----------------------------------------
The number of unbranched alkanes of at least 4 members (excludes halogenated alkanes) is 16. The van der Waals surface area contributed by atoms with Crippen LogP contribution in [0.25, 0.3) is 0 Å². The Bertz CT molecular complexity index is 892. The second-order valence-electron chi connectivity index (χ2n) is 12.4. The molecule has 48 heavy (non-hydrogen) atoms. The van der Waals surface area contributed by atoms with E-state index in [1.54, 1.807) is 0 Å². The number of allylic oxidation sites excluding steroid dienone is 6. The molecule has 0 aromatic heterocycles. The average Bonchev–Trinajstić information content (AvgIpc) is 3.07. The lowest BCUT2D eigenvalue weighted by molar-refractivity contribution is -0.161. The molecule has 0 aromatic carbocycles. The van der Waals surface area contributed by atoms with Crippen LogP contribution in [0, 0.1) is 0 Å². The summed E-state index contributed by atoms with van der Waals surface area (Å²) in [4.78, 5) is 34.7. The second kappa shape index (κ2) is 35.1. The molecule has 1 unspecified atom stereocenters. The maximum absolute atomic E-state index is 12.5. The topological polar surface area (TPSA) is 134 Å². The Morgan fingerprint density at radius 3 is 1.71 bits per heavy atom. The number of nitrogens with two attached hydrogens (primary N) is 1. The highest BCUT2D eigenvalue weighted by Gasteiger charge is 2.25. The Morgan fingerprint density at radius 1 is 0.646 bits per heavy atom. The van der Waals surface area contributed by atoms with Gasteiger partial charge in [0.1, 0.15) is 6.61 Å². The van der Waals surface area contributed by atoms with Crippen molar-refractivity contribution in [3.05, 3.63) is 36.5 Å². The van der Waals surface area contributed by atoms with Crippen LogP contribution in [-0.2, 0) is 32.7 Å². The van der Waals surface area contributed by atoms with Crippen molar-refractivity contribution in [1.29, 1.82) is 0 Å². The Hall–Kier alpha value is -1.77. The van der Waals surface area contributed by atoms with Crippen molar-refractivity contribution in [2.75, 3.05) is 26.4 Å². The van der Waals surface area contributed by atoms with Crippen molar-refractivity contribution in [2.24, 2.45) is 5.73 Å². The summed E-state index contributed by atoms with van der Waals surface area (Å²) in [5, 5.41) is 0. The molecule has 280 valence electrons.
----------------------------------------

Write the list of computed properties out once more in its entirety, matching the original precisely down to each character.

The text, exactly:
The number of unbranched alkanes of at least 4 members (excludes halogenated alkanes) is 16. The van der Waals surface area contributed by atoms with Crippen LogP contribution in [0.25, 0.3) is 0 Å². The Bertz CT molecular complexity index is 892. The second-order valence-electron chi connectivity index (χ2n) is 12.4. The molecule has 48 heavy (non-hydrogen) atoms. The van der Waals surface area contributed by atoms with E-state index in [1.54, 1.807) is 0 Å². The number of allylic oxidation sites excluding steroid dienone is 6. The molecule has 0 aromatic heterocycles. The average Bonchev–Trinajstić information content (AvgIpc) is 3.07. The lowest BCUT2D eigenvalue weighted by molar-refractivity contribution is -0.161. The molecule has 0 aromatic carbocycles. The van der Waals surface area contributed by atoms with Crippen LogP contribution in [0, 0.1) is 0 Å². The summed E-state index contributed by atoms with van der Waals surface area (Å²) in [4.78, 5) is 34.7. The second kappa shape index (κ2) is 35.1. The molecule has 1 unspecified atom stereocenters. The maximum absolute atomic E-state index is 12.5. The topological polar surface area (TPSA) is 134 Å². The Morgan fingerprint density at radius 3 is 1.71 bits per heavy atom. The number of nitrogens with two attached hydrogens (primary N) is 1. The highest BCUT2D eigenvalue weighted by Gasteiger charge is 2.25. The Morgan fingerprint density at radius 1 is 0.646 bits per heavy atom. The van der Waals surface area contributed by atoms with Gasteiger partial charge in [0.1, 0.15) is 6.61 Å². The van der Waals surface area contributed by atoms with Crippen molar-refractivity contribution in [3.05, 3.63) is 36.5 Å². The van der Waals surface area contributed by atoms with Crippen LogP contribution in [-0.2, 0) is 32.7 Å². The van der Waals surface area contributed by atoms with Crippen molar-refractivity contribution in [1.29, 1.82) is 0 Å². The Hall–Kier alpha value is -1.77. The van der Waals surface area contributed by atoms with Crippen molar-refractivity contribution in [2.75, 3.05) is 26.4 Å². The van der Waals surface area contributed by atoms with Crippen molar-refractivity contribution in [2.24, 2.45) is 5.73 Å². The summed E-state index contributed by atoms with van der Waals surface area (Å²) in [5, 5.41) is 0. The molecule has 280 valence electrons.